Meditation that Goes Beyond Self Help

These days meditation is popping up everywhere. In fact, the “business of mindfulness” is quickly becoming a foundation of the multi-trillion dollar wellness industry. In the United States alone, the “meditation industry” is worth over one billion dollars!

With so much money behind modern mindfulness, it’s worth paying attention to how meditation is marketed and the way that can actually limit — or even derail — one’s spiritual practice. For in spite of the wholesome intentions of teachers, investors or practitioners, the economic machine fueling the wellness industry (and by extension, portions of the popular meditation world) is driven by one thing only: profit.

The next time you see, hear or read something advertising meditation, pay attention to how it’s marketed. Nine times out of ten, you can boil it down to a simple message: “This will make you feel better.” It gets packaged differently: better sleep, more focus, less stress, and so on.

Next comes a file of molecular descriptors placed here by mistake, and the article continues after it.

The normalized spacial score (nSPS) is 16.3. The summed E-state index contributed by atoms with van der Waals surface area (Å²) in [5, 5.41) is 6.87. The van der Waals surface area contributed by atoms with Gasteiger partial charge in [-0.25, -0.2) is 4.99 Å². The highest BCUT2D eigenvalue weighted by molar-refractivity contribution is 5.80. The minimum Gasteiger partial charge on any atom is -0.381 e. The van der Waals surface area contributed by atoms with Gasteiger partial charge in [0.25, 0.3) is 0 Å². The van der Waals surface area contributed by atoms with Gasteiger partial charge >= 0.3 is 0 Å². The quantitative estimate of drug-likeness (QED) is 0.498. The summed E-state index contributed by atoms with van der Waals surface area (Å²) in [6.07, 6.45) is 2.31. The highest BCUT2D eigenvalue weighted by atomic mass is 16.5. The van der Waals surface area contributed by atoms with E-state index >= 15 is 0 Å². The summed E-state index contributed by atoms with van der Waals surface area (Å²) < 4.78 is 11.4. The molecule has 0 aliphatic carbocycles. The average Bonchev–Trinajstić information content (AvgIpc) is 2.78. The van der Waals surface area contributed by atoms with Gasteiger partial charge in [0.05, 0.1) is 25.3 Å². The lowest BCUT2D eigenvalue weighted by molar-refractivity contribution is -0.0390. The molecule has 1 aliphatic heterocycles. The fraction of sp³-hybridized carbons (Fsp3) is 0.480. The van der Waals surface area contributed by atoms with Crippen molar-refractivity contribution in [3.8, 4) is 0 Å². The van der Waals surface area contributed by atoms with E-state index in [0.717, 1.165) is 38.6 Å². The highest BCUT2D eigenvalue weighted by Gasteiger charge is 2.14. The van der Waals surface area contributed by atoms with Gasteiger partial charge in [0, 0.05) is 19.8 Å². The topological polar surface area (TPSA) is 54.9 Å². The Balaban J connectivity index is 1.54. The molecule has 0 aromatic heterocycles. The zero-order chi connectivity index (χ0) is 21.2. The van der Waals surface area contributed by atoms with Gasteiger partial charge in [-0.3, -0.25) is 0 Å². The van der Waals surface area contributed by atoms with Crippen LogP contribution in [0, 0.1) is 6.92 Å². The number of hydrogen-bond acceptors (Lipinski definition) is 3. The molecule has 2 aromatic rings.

Why not? Who isn’t interested in those things? And yes, of course—meditation CAN help with all of those.

The problem is that the self-improvement project never ends. When meditation becomes coopted by the impulse to become anything, we rob ourselves of contentment. Aiming for an imagined future, we overshoot and miss the true happiness and well-being that is available in the here and now.

So the next time you sit down to meditate, whatever your goals and aspirations are, consider if you are okay enough just right now. There’s room for improvement in all of us, and that can certainly come to pass. But in the meantime, don’t forget to step back and notice that you’re alive, awake and breathing right here and now. And this is a miracle, an unearned gift, worth celebrating.

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